New tax law includes tax breaks for race track owners, moviemakers, electric motorcycles
WASHINGTON (AP) -- Tucked into the "fiscal cliff" tax package approved by Congress are billions of dollars in tax breaks that should make the new year a lot happier for businesses of many stripes, including film producers, race track owners and the makers of electric motorcycles.
In all, more than 50 temporary tax breaks were renewed through 2013, saving businesses and individuals about $76 billion. Congress routinely renews the tax package, attracting intense lobbying -- and campaign donations -- from businesses and trade groups that say the tax breaks help them prosper and create jobs.
Businesses have grown used to many of the longstanding tax breaks, but they also have had to get used to the uncertainty of whether they will be renewed each year. This time around the tax breaks were allowed to expire at the end of 2011 as lawmakers struggled to reach consensus on a wide range of tax issues.
The package passed by Congress this week and signed by President Barack Obama renews the tax breaks retroactively, so taxpayers can claim them on both their 2012 and 2013 tax returns.
The biggest of the bunch, a tax credit for research and development, helps U.S. manufacturers compete against foreign competition, according to the National Association of Manufacturers. Another provision helps restaurants and retailers expand by allowing them to more quickly write off the costs, according to the National Restaurant Association.
House re-elects Boehner speaker as 113th Congress begins; fiscal issues loom
WASHINGTON (AP) -- A new Congress opened for business Thursday to confront long-festering national problems, deficits and immigration among them, in an intensely partisan and crisis-driven era of divided government. "The American dream is in peril," said House Speaker John Boehner, re-elected to his post despite a mini-revolt in Republican ranks.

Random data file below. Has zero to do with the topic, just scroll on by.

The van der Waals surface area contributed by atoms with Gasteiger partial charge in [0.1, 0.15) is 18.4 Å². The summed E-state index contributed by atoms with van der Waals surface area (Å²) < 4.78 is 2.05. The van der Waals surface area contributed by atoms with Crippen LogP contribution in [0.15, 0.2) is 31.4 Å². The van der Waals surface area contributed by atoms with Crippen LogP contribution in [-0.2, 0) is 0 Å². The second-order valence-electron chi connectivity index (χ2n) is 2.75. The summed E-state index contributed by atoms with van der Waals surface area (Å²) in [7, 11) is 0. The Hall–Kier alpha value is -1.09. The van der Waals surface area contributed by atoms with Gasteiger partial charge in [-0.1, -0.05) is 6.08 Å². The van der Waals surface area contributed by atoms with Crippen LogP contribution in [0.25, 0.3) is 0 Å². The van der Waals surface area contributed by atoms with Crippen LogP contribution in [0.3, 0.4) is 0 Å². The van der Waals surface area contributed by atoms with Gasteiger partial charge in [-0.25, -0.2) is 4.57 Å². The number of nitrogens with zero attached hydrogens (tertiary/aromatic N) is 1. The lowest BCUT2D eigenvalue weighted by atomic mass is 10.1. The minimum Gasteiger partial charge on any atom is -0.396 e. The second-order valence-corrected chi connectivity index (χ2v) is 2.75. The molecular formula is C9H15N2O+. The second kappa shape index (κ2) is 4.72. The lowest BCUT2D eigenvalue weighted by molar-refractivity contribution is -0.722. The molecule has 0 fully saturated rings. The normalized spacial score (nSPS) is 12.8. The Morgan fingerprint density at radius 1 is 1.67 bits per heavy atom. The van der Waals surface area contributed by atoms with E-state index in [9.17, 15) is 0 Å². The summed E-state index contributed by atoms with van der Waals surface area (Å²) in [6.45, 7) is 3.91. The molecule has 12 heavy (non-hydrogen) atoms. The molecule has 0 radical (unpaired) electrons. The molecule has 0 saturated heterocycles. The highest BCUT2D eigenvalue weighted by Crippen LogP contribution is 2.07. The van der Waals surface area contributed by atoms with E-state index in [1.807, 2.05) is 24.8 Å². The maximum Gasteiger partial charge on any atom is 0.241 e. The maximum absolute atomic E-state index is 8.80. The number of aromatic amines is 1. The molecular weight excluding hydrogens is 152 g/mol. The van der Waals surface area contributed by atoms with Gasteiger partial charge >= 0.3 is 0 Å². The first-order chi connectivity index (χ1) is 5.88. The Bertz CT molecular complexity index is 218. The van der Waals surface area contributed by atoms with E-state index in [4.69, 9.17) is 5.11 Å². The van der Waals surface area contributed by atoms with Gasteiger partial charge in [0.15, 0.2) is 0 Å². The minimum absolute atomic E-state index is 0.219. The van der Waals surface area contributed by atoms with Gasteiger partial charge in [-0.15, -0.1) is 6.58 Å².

Moments after grasping an oversized gavel that symbolizes his authority, Boehner implored the assembly of newcomers and veterans in the 113th Congress to tackle the nation's heavy burden of debt at long last. "We have to be willing -- truly willing -- to make this right."
Also on the two-year agenda is the first significant effort at an overhaul of the tax code in more than a quarter century. Republicans and Democrats alike say they want to chop at a thicket of existing tax breaks and use the resulting revenue to reduce rates.
There were personal milestones aplenty as the winners of last fall's races swore an oath of office as old as the republic.
Sens. Heidi Heitkamp of North Dakota, Elizabeth Warren of Massachusetts, Tammy Baldwin of Wisconsin, Mazie Hirono of Hawaii and Deb Fischer of Nebraska were among the newcomers sworn in, raising the number of women in the Senate to a record 20. Tim Scott of South Carolina became the first black Republican in the Senate in more than three decades.
NY county clerk says releasing gun permit information to newspaper could put public in danger
NEW YORK (AP) -- A New York county clerk justified his refusal to release the names and addresses of handgun permit holders to a newspaper, saying it would give stalkers and thieves a convenient roadmap to target potential victims -- and determine whether they have a gun.
"This certainly puts my public in danger," Putnam County Clerk Dennis Sant said Thursday following a news conference in which he was backed by the county executive and other elected officials.
The Journal News, which serves New York City's northern suburbs, sparked an outcry last month when it published clickable online maps with the names and addresses of pistol permit holders in Rockland and Westchester counties.
When the newspaper requested the same information from Putnam, Sant initially said the county needed more time to fulfill the request. Sant balked entirely this week, saying the law gives him the prerogative to refuse to release public information if it endangers the public. Judges and police officers could be targeted by the people they put behind bars, he said. People with orders of protection have expressed concern to him about would-be attackers finding them through the database.